p.s: the model on your avatar is very cool. kudos to that

Wiro
05-24-2005, 04:24 PM
a) I wanted to train my modeling and texturing skills
b) I already knew some similar designs and liked them
c) I had to finish something for the portfolio


And all that you accomplished which is why you should still be happy with what you created. I think you have a good attitude though in that you want to go further than just churn out another model.
I think most of us struggle with the same thing, trying to come up with something original but somehow get bogged down in the mechanics instead. But I think you already have the mechanics down so now just go ahead and give life :)

Wiro

ambient-whisper
05-31-2005, 04:53 AM
My characters are nice, but lifeless. My work may be okay from a technical point of view, but are dead from a creative point of view. I'm currently working on that, in the last few weeks my mind really changed when it comes to creating new work. It has to be more than just that.

what you need to figure out is what makes your character tick. go beyond those superficial details that make characters fall into categories.

bay even had some notes on the issue many years back.
http://cube.phlatt.net/home/spiraloid/tutorial/design.html

as i also mentioned before in this thread, forms of your character play a very important part. as well as subforms. ( usually small details caused by wrinkly skin, or fat variations over muscles ). you also have to think about the skins binding to the underlaying muscles. some skin hangs more in some places than others. if you knew how obese, and at what stage of his life that character is then you could more easily figure out how much wrinklage they developed and how much of their skin is starting to sag. what kind of life have they led? construction worker?. then you might want to add some bigger forearms, and wider shoulders. often they dont work their abs to much so not much detail would be put there.


if you want to model interesting faces, then the best bet you could do is to go to 3d.sk and download the directories full of faces. notice how different each persons mouths and eyes are in particular, and why? these are two areas where most of your characters look almost identical in. they usually have the same looking mouthes, eyes, eyebrows, etc. they are always constructed with the same ideas. my thinking is that you got used to setting up an edgeloop structure and you stuck to it. thats why each character has the same mistakes.

http://ambient-whisper.cgcommunity.com/images_dump/neato/lips.jpg

what you need to do is go back and strongly reference from life. there are so many variations of lips you can add to a humanoid. also dont be affraid to pull out some muscles or add fat to areas like cheeks, or add fat to the bottom or top lip ( or the areas around em ). then think how the areas around them would be affected. use soft selection and start pulling parts in and out, and never ever pull out muscles that look like you painted a curved line in zbrush, because muscles on the faces never bulge out like that. they could bulge out of one area but then blend into their surroundings, because flesh is just a sheet thats overlaid ontop of many different forms.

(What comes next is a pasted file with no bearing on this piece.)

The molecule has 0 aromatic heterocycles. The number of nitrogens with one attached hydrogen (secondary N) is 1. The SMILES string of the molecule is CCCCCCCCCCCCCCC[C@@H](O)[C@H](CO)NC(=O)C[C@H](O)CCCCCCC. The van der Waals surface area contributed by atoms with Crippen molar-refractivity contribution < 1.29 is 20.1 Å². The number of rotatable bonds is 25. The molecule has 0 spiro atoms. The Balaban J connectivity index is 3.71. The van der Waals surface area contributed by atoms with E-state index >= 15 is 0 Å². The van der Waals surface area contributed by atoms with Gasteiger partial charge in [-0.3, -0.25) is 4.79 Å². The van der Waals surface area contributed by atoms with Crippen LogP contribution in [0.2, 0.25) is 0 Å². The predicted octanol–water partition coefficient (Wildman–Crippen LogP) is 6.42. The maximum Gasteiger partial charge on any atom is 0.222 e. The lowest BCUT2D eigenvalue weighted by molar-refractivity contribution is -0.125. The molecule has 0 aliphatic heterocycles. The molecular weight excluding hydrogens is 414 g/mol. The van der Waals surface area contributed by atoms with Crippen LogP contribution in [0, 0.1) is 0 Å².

http://ambient-whisper.cgcommunity.com/images_dump/neato/creases-on2-sides-of-muscles.jpg

another part that i also notice you doing is that you add wrinkles to parts that are "fuller". instead you should research how you could make those areas more interesting by the forms around there caused by fat, muscle, or bone, and now they blend in with their surroundings. maybe that skin/fat pushes against skin nearby, creating a fat bag+wrinkle.

jaws and the skin around it can have many different shapes and dont always need to crease.

try to look for solutions other than the obvious comic book looking ones.

Shonner
05-31-2005, 11:32 PM
What am I doing wrong? Is my work really that bad? It really bugs me at the moment...

You're comparing apples with oranges. For one thing, your model isn't finished. Of course it could be finished by now, I'm just replying to the first message you posted. So I'm guessing you have finished your model and have given your rendering of it the same lighting and camera angle and focus that the original model used. So let's see how you compare now...

After looking at your updates... I would say that if your family still hates your work, they obviously don't want you leaving the country and getting a job working for Hollywood.

ThomasMahler
06-13-2005, 09:07 AM
Whoa, Martin, I just saw your comment - Thank you so much, this is just great!

Man, I just love CGTalk - Thanks!

bruizar
06-18-2005, 01:58 PM
I think the ears are fine, I think it's the face itself that is the 'problem'. Would he have a more evil appearance the ears would match the face alot better and would not look like a sad dog in my opinion.
The eyes holes look too kind. I'd pull the inner part (near the nose ) down a bit. other than that I couldn't possibly comment on it. The model itself looks nicer than the dwarf, I don't really like the dwarf pic because I think it's a bit played out. Your take of a (dark elf I suppose? ) has a unique feel to it that I appreciate. Keep the style while trying to improve on those places that I cannot comment on since I myself am not experienced enough to see it :)

goodluck and nice modelling

roteo
06-24-2005, 09:17 AM
hi thomas!

interesting thread..i know from myself, people who dont do cg will not get much from wip`s, maybe because they cant imagine where its going to; once its finished they will be impressed, very much :thumbsup:

cheers